What a fantastic experience. Thanks for sharing the whole thing with us through your wonderful shots.

  2. Jayne

    Wow Rosie – amazing macro photography. Talk about being in the right place at the right time.

  3. Pieces of Sunshine

    Wow, stunning photos of an amazing process. The wings look like stained glass as they are being extracted from the shell. Wonderful captures Rosie.

  4. Caroline Gill

    Absolutely stunning and fascinating, Rosie. I should think this post took hours to do! I have only seen one Red Damsel this year so far, but after a very slow start, we are beginning to see blue ones of various varieties. I don't have a pond and haven't seen any in the garden. but since I almost collided with my first 2012 damselfly in the carpark at Sainsbury's, who knows, I might have a garden visitor after all … esp. as there is lots of water around!

  5. N8trGirl April

    Oh, my dear. Never dreamed I could get so involved in the SAGA of the large red damselfly! You are truly a photo-journalist!
    Love you!

  6. Amanda

    Absolutely AMAZING! Your photos are perfection! What type of macro lens do you use? Thank you so much for sharing these pictures!!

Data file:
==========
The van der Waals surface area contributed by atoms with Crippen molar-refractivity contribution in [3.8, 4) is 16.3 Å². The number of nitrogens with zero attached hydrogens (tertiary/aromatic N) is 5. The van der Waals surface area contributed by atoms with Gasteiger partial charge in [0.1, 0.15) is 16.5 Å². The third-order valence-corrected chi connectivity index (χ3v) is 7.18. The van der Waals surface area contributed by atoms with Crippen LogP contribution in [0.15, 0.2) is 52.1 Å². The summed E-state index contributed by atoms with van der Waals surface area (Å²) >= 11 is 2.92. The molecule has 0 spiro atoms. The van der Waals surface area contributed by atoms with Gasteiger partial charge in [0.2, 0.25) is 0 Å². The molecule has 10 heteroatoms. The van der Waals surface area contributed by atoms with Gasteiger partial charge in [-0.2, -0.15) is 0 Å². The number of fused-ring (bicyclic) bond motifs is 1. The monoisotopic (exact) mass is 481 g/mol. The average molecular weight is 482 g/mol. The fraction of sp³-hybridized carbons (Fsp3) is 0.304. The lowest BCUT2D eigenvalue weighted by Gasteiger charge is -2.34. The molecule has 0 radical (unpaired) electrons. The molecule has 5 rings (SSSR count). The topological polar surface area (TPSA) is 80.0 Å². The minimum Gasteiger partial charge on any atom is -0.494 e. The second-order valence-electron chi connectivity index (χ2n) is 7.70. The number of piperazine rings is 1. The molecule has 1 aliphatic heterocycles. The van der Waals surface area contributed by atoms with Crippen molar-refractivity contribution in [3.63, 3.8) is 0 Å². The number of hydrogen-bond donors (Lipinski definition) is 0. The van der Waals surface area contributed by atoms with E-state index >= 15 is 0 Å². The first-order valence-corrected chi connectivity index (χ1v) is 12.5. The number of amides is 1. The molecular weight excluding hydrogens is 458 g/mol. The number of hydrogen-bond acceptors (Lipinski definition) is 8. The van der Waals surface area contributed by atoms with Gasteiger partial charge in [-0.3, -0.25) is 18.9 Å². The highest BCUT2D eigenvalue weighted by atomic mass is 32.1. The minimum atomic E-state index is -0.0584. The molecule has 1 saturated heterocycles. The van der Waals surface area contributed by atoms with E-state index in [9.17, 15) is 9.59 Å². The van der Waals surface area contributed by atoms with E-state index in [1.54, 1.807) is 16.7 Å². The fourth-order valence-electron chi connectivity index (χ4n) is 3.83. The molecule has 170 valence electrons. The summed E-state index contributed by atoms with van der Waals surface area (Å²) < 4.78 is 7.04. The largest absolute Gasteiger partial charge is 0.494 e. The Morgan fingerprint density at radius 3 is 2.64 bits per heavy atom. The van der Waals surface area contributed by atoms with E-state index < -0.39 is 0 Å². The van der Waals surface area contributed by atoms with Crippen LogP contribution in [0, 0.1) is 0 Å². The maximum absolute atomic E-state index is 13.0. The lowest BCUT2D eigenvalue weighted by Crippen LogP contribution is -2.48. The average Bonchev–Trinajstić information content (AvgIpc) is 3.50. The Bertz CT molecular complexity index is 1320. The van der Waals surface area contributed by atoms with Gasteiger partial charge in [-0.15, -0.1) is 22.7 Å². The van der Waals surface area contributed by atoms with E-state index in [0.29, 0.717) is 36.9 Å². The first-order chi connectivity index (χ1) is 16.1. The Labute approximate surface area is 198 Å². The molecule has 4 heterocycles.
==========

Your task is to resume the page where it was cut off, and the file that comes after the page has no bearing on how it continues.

7. Michelle Reed

    GASP! Holy smokes!!!


    These are AMAZING!!! I'm sitting here just floored at how creative our Father is and all the intricate details He put into His creation — and wow! What *perfect timing* in that you were *there* and your eyes were open to what was happening around you!!! EEK! I can just *feel* your excitement and nervousness as you ran into the house to get your camera – and then *hear* your joy as you snap away and then get these images ready for us!

    Wow. Just WOW.

  8. Kia

    The Red Damselfly is a beauty and your pics are AMAZING! I'd love a macro lens! Maybe I should start writing a letter to Father Christmas. 😉